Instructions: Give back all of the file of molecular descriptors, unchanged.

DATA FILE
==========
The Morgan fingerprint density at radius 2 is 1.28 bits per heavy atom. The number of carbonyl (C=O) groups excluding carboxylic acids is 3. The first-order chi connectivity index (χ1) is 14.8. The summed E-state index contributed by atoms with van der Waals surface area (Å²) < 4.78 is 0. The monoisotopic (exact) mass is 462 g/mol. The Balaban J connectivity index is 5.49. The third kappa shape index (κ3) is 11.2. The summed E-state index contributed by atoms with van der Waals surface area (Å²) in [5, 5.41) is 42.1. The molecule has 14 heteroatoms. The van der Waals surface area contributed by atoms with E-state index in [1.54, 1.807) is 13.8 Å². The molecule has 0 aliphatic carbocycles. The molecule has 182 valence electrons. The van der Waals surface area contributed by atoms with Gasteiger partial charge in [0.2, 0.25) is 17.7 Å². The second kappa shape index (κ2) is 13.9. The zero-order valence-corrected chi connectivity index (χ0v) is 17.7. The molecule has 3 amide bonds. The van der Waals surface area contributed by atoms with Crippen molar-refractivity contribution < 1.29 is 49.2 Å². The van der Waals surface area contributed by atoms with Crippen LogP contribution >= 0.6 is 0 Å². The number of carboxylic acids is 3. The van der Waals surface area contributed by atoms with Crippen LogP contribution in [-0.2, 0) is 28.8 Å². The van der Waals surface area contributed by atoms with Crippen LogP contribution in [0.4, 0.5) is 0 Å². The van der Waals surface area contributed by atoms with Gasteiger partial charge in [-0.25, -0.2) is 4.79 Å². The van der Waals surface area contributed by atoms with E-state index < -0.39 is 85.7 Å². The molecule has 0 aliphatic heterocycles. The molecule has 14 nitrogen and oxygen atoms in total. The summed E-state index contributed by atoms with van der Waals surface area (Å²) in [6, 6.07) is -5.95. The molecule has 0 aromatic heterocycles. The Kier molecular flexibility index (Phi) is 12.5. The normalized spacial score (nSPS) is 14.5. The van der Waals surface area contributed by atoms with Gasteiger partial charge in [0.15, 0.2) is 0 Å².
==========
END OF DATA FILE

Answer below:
The Morgan fingerprint density at radius 2 is 1.28 bits per heavy atom. The number of carbonyl (C=O) groups excluding carboxylic acids is 3. The first-order chi connectivity index (χ1) is 14.8. The summed E-state index contributed by atoms with van der Waals surface area (Å²) < 4.78 is 0. The monoisotopic (exact) mass is 462 g/mol. The Balaban J connectivity index is 5.49. The third kappa shape index (κ3) is 11.2. The summed E-state index contributed by atoms with van der Waals surface area (Å²) in [5, 5.41) is 42.1. The molecule has 14 heteroatoms. The van der Waals surface area contributed by atoms with E-state index in [1.54, 1.807) is 13.8 Å². The molecule has 0 aliphatic carbocycles. The molecule has 182 valence electrons. The van der Waals surface area contributed by atoms with Gasteiger partial charge in [0.2, 0.25) is 17.7 Å². The second kappa shape index (κ2) is 13.9. The zero-order valence-corrected chi connectivity index (χ0v) is 17.7. The molecule has 3 amide bonds. The van der Waals surface area contributed by atoms with Crippen molar-refractivity contribution < 1.29 is 49.2 Å². The van der Waals surface area contributed by atoms with Crippen LogP contribution >= 0.6 is 0 Å². The number of carboxylic acids is 3. The van der Waals surface area contributed by atoms with Crippen LogP contribution in [-0.2, 0) is 28.8 Å². The van der Waals surface area contributed by atoms with Crippen LogP contribution in [0.4, 0.5) is 0 Å². The van der Waals surface area contributed by atoms with Gasteiger partial charge in [-0.25, -0.2) is 4.79 Å². The van der Waals surface area contributed by atoms with E-state index < -0.39 is 85.7 Å². The molecule has 0 aliphatic heterocycles. The molecule has 14 nitrogen and oxygen atoms in total. The summed E-state index contributed by atoms with van der Waals surface area (Å²) in [6, 6.07) is -5.95. The molecule has 0 aromatic heterocycles. The Kier molecular flexibility index (Phi) is 12.5. The normalized spacial score (nSPS) is 14.5. The van der Waals surface area contributed by atoms with Gasteiger partial charge in [0.15, 0.2) is 0 Å².